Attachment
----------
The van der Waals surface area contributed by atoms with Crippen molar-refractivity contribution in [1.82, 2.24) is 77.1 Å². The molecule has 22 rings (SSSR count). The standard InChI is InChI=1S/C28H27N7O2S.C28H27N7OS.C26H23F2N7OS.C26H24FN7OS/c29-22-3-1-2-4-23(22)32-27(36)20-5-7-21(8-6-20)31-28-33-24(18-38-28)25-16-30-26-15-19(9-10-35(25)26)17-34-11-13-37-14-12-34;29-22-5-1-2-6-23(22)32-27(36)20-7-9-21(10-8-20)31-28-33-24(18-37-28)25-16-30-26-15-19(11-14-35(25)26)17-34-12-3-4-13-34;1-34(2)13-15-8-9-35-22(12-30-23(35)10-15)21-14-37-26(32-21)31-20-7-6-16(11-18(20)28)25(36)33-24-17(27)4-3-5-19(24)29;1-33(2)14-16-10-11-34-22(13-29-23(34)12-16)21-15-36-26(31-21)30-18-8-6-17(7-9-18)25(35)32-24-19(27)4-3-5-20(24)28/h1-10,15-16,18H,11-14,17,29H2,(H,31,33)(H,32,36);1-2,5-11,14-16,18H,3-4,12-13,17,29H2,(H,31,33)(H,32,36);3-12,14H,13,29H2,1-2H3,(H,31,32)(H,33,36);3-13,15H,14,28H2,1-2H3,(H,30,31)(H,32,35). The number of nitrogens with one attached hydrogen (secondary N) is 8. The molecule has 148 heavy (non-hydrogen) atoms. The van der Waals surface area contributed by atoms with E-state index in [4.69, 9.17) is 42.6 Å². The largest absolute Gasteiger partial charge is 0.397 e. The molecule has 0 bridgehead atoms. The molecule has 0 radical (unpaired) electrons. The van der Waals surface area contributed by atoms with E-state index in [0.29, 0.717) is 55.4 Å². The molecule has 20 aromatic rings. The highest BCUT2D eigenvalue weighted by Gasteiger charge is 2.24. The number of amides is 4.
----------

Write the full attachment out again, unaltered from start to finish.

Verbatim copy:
The van der Waals surface area contributed by atoms with Crippen molar-refractivity contribution in [1.82, 2.24) is 77.1 Å². The molecule has 22 rings (SSSR count). The standard InChI is InChI=1S/C28H27N7O2S.C28H27N7OS.C26H23F2N7OS.C26H24FN7OS/c29-22-3-1-2-4-23(22)32-27(36)20-5-7-21(8-6-20)31-28-33-24(18-38-28)25-16-30-26-15-19(9-10-35(25)26)17-34-11-13-37-14-12-34;29-22-5-1-2-6-23(22)32-27(36)20-7-9-21(10-8-20)31-28-33-24(18-37-28)25-16-30-26-15-19(11-14-35(25)26)17-34-12-3-4-13-34;1-34(2)13-15-8-9-35-22(12-30-23(35)10-15)21-14-37-26(32-21)31-20-7-6-16(11-18(20)28)25(36)33-24-17(27)4-3-5-19(24)29;1-33(2)14-16-10-11-34-22(13-29-23(34)12-16)21-15-36-26(31-21)30-18-8-6-17(7-9-18)25(35)32-24-19(27)4-3-5-20(24)28/h1-10,15-16,18H,11-14,17,29H2,(H,31,33)(H,32,36);1-2,5-11,14-16,18H,3-4,12-13,17,29H2,(H,31,33)(H,32,36);3-12,14H,13,29H2,1-2H3,(H,31,32)(H,33,36);3-13,15H,14,28H2,1-2H3,(H,30,31)(H,32,35). The number of nitrogens with one attached hydrogen (secondary N) is 8. The molecule has 148 heavy (non-hydrogen) atoms. The van der Waals surface area contributed by atoms with E-state index in [4.69, 9.17) is 42.6 Å². The largest absolute Gasteiger partial charge is 0.397 e. The molecule has 0 bridgehead atoms. The molecule has 0 radical (unpaired) electrons. The van der Waals surface area contributed by atoms with E-state index in [0.29, 0.717) is 55.4 Å². The molecule has 20 aromatic rings. The highest BCUT2D eigenvalue weighted by Gasteiger charge is 2.24. The number of amides is 4.